Wednesday, October 18, 2006

Christian life is not maintenance-free

Published in somewhat edited format in the Post and Courier here:

“Virtually maintenance free.” This is the claim on so many products these days—everything from the newest automobiles—promising “no tune up for 100,000 miles”—to building material for decks and fences. One retailer promises this: “…[N]ow the allure of a wood fence can be attained with virtually no upkeep”. The routine life of caring for everything from cars to clapboard has been reduced perhaps to a once in a lifetime purchase or touch up.

Not long ago, it was common routine to set aside once or twice a year for painting, cleaning, and general maintenance of house and home. The glazing on the window panes would grow old and crack and need replacing. Now many would ask, “What is glazing?” The blinds would get covered in dust and need to be vacuumed. Now they are sandwiched between pieces of glass in doors and windows. Boards on the dock or the deck would age, arch, splinter, and disintegrate. Now they are just as shiny 10 years later as they day they were screwed down.

Is it possible that these advanced technologies have crept into our understanding of the Christian faith? Do I operate on the assumption that no “spiritual tune-up” is ever necessary?

The Christian life is not reduced simply to the moment one is baptized. Yes, the Christian life begins there, but just like that last day of high school or college, it is but a commencement, the ‘first day of the rest of your life’. And this life consists in doing basically one thing: repenting.

Repentance is to love God with all your soul, mind, and strength. How? By turning back to Him. By begging His forgiveness (which He freely offers). By telling Him, “I recognize that I have abandoned you and your ways.” And by asking Him to receive me back (which He quickly does). The most striking biblical portrayal of this is the parable of the Prodigal Son—who wished his father dead, took his inheritance and squandered it in ‘loose and riotous living’ (sound familiar?), could only get a job feeding animals his religion forbade him even to touch, realized he was far from his true home, and returned—repented in both senses of the term (change his mind and reorient himself). His father wasn’t sitting in a chair at home pretending his son wasn’t gone; nor was his welcome one offered with an “I told you so” wagging of the finger. Rather, the son’s return was celebrated with all the joy of discovering that “My son who was dead is alive again. He was lost, and now he is found.” Who among us squanders his inheritance just once in a lifetime? Repentance is the maintenance of the Christian life.

Repentance is to love one’s neighbor as oneself. How? By offering to my neighbor no less than God Himself offers to me. By humbling myself to say, “Forgive me for stealing from you…or lying to you…or slandering you…or gossiping about you.” By correcting the correctible when I have transgressed. Or by doing the right thing even to my enemy—remembering Jesus’ words, “If you love those who love you, what credit is that to you?” This repentance—change of mind—is seen best in the Parable of the Good Samaritan. In this story, a man was beaten and left in the street for dead by robbers. Two of the man’s fellow countrymen—and the most religious—passed by on the other side, apparently too busy or self-interested to assist him. A foreigner, and relative enemy, happened upon the beaten man, saw only a suffering and dying human being, dressed and bound his wounds, and took him to a place of healing. To top it off, he paid for the man’s lodging in advance and promised to return to pay for whatever extra expenses might have arisen. This is an act of extreme humility and return to living the Godly life. Who among us passes by such a suffering person but a single time in 74.5 years? Repentance is the maintenance of the Christian life.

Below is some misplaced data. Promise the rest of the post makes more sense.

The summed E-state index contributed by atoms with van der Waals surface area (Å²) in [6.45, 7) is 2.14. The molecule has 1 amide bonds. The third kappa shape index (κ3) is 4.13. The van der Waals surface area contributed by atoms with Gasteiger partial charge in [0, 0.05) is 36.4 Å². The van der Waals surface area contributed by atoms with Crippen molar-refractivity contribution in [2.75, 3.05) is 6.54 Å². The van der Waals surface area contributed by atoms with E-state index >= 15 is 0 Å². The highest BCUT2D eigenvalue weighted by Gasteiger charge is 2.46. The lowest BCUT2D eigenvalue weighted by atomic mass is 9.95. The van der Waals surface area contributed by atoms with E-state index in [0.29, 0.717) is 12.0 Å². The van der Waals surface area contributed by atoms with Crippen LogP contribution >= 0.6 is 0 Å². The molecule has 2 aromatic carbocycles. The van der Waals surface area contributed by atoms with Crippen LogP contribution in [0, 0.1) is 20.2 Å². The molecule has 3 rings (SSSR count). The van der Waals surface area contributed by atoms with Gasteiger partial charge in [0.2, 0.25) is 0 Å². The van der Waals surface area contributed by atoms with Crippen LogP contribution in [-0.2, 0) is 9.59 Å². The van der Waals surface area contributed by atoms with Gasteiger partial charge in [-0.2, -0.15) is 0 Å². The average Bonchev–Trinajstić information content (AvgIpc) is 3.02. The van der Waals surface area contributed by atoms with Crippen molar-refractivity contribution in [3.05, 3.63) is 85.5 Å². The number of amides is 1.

This maintenance takes two forms: confession and amendment of life. According to the Scriptures and the life of the Church, every Christian is obliged to confess his or her sins to another person—and not ‘just to God’. And there is a practical reason in addition to the spiritual ones: naming our darkest sins to another takes the power out of them. It is a movement from darkness to light, from death to life!

Amendment of life is this: Cooperating with the grace of God to turn from the sinful, evil, wicked ways to holy, good, just ways. It is the living out of Jesus’ words to the woman caught in adultery, “Neither do I condemn you; go and sin no more.”

We human beings are not the newest automobiles, nor are we composite building materials. Rather, we are the pinnacle of God’s creation—even though we have squandered our inheritance. To assume that I am ‘maintenance free’ once baptized is to live in darkness and un-confessed sin. To trust that ‘God will forgive me’ without cooperating with God to change my ways is to make a mockery of the Cross. Perhaps our best tactic ought to be to take the time we have saved in not having to paint the house, clean the blinds, and tune the car, and spend it on spiritual maintenance. It is never too late to have a new beginning. As St. Paul says, “Now is the day of salvation.”

Fr. John Parker is priest-in-charge of Holy Ascension Orthodox Church in the I’On community in Mt. Pleasant. He can be reached at or 881-5010.

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